President Trump endorsed the National Rifle Association’s agenda at the organization’s annual convention, but in doing to he also drew criticism and outrage in how he characterized recent tragedies.
In Friday’s speech to NRA members, the president adopted the NRA’s theme — the good guy with a gun theory — by promoting it as the solution to violence in the U.S. and abroad while also suggesting gun control has resulted in negative outcomes.
The first 20 minutes of Trump’s speech followed his typical campaign-style pattern in which he talked about his relationships, accomplishments and the crowd size before abruptly transitioning. “Let’s talk about guns,” he said and immediately launched into a description of the 2015 terror attack at a music venue in Paris where 130 people died and another 413 were injured.
“They were brutally killed by a small group of terrorists that had guns. They took their time and gunned them down one by one. Boom! Come over here. Boom! Come over here. Boom!” he said as he mimicked shooting a gun with his hands. “If you were in those rooms … if one employee or just one patron had a gun or if one person in this room had been there with a gun aimed at the opposite direction, the terrorists would have fled or been shot and it would have been a whole different story.”
Although the pro-gun solution elicited cheers from the audience, the country of France condemned Trump’s usage of the incident to promote the agenda. “France expresses its firm disapproval of President Trump’s remarks about the attacks of 13 November 2015 in Paris and calls for respect for the memory of the victims,” the country’s U.S. embassy said in a statement, which described the attack as “a series of terrorist attacks planned from abroad, coordinated and executed with weapons of war.”
In the statement, the country said it’s proud of its gun control laws and that they have had a positive effect. “The statistics of victims by firearms do not lead us to question the choice of France in the matter,” the statement said. “The free flow of arms within society does not constitute a bulwark against terrorist attacks, it can instead facilitate the planning of this type of attack.”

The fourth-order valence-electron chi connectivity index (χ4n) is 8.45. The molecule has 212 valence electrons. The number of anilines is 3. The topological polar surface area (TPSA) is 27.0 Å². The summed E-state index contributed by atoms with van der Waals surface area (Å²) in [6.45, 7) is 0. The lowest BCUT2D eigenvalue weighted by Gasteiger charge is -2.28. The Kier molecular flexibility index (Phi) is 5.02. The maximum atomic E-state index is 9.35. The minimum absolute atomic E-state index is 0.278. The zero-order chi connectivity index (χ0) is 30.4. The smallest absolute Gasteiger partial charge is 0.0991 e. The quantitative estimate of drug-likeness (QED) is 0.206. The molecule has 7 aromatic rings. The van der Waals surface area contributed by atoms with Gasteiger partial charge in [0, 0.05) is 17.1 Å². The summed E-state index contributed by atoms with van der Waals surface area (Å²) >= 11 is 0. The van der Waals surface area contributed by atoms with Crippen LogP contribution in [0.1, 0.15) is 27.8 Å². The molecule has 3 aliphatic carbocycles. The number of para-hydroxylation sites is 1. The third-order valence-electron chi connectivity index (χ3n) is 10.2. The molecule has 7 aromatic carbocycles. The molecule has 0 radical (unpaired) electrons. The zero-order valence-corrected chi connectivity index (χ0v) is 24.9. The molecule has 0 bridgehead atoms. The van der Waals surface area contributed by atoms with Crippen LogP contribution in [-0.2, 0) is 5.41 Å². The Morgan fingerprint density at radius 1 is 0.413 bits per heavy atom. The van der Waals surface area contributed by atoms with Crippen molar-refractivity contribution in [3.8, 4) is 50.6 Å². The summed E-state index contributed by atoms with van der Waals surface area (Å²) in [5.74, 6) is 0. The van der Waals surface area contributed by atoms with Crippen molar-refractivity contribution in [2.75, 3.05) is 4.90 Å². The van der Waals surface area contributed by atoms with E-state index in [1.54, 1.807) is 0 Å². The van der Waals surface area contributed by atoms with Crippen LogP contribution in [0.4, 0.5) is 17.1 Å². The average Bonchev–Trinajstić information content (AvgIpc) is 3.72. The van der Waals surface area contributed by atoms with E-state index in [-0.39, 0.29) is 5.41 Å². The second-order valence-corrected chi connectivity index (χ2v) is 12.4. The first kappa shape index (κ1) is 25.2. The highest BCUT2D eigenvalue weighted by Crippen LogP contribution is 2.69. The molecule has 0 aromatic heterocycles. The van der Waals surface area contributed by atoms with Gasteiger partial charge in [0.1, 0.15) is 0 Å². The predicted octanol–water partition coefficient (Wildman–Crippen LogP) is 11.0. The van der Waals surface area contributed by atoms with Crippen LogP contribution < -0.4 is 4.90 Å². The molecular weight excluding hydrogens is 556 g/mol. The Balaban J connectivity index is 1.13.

Trump also referenced London, England’s recent surge in knife attacks. He suggested because of city’s “unbelievably tough gun laws,” criminals have resorted to using knives, which cause scenes that look like “war zones.” In the UK there’s been a 22 percent increase in knife attacks, which are mostly attributable to London and metropolitan areas, according to government data.
“They don’t have guns. They have knives. And instead there’s blood all over the floors of this hospital. They say it’s as bad as a military war zone hospital,” he said and added “knives knives knives” while mimicking a stabbing motion.
The president was reiterating a quote by London trauma surgeon Martin Griffiths who said during a radio interview in April that his colleagues have compared injuries they saw in Afghanistan to ones they started to see in London. However, Griffiths responded to Trump’s comment on Twitter, saying “Happy to invite Mr Trump to my (prestigious) hospital to meet with our mayor and police commissioner to discuss our successes in violence reduction in London.”
Director of London’s major trauma system, Professor Karim Brohi, also dismissed both Trump’s reference to knife attacks. “There is more we can all do to combat this violence, but to suggest guns are part of the solution is ridiculous,” Brohi said in a statement. “Gunshot wounds are at least twice as lethal as knife injuries and more difficult to repair. We are proud of our world-leading service and to serve the people of London.”
Trump bragged about the steps his administration has taken to prevent future violence like February’s mass shooting at a high school in Parkland, Florida, by pointing to legislation to improve the background check system, red flag laws and allocating funds for school security. His administration has also sought to expand the concept of security to include arming “highly trained teachers,” a solution most teachers oppose.
Randi Weingarten, president of the American Federation of Teachers, described arming teachers as pandering to the NRA. “The president should be a cheerleader for students, parents and educators, not for the NRA and gun manufacturers,” Weingarten said in a statement. “President Trump continues to call for arming teachers and school staff with guns, but he’s been completely silent when it comes to what educators have asked to be armed with — the respect and resources they need to teach students.”
The AFT, which represent some 1.7 million educators nationwide, has been an outspoken critic of Trump’s plan and the NRA since the Parkland shooting, which left 17 people dead and 15 others injured. The organization recently cut ties with bank Wells Fargo because of its business with the gun lobby.
The president appeared alongside Vice President Mike Pence and a dozen or so other speakers during the Leadership Forum on May 4 in Dallas. The event was designed to drum up support for this year’s midterm elections.